Background Treatment simplification with protease inhibitors (PI) boosted with ritonavir in HIV-infected adults is a growing strategy with a number of considerable advantages: it is a well-tolerated treatment that reduces side effects such as lipodystrophy and peripheral neuropathy associated with other antiretroviral therapy (ART). Other advantages include the reduced number of tablets to be taken, improved adherence and decreased healthcare cost.
The disadvantage of this strategy is virological failure (VF) defined as a plasma HIV-1 RNA >50 copies/ml six months after starting treatment. Possible reasons for VF include poor adherence, low CD4 nadir, and the possibility of pre-existing PI resistance (mutations).
Purpose To analyse the efficacy and safety as well as the cost savings that PI simplification strategy provides in a General Hospital.
Materials and methods Retrospective study conducted of patients who changed from ART to PI from January to July 2012 with follow up until March 2013. The following parameters were obtained from the electronic medical record: age, gender, adherence and HIV RNA before and after the change of treatment, reason for change, failure of monotherapy, annual healthcare cost saving.
Results A total of 85 patients were eligible (median age 47.5 years (IQR:10.5) and 69% men). These patients were long-term virologically suppressed (>80% patients with negative viral load at at least 6 months,) good adherence to ART (average 92%) and had no history of PI failure. The reasons for treatment change were: simplification of ART (73%), lipodystrophy (21%) and hepatic and renal toxicity (6%). Monotherapy consisted of darunavir/ritonavir for 79% and lopinavir/ritonavir for 21%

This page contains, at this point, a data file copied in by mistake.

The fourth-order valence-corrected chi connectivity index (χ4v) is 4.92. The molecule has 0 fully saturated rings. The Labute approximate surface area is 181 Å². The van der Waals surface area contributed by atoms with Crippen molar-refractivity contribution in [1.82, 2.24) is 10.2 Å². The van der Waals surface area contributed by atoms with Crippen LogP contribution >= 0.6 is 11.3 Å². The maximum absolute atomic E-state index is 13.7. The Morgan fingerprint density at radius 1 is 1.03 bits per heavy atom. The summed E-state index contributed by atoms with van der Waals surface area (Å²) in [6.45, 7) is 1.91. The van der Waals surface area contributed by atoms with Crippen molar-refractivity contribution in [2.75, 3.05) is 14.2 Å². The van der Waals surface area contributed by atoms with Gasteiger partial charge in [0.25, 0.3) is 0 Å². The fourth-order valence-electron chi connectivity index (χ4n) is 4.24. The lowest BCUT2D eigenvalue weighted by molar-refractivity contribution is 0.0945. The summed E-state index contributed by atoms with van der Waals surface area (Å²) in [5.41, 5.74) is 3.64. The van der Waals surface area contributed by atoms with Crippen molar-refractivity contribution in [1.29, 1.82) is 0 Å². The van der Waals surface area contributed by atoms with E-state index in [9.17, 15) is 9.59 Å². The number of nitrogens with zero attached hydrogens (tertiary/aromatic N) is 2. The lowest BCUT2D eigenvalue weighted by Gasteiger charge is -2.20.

Only 12 patients discontinued treatment: 4 of them due to interactions with tuberculosis drugs and addition of telaprevir to the treatment, 1 dropped out of treatment and 7 due to VF due to adherence rate less than 90% in monotherapy. All recovered virological control by adding nucleoside analogues, HIV RNA becoming undetectable in the 3 months following. The monotherapy improved adherence in 19 patients and represented a total annual saving of 3,703 € per patient and 311,084 € in total.
Conclusions Treatment with boosted PI monotherapy appears to be a promising strategy that has proven to be effective in clinical practice: 85.8% of our patients remained virologically controlled. The simplified treatment improves compliance and contains costs, becoming a cost effective therapeutic option in selected patients.
No conflict of interest.
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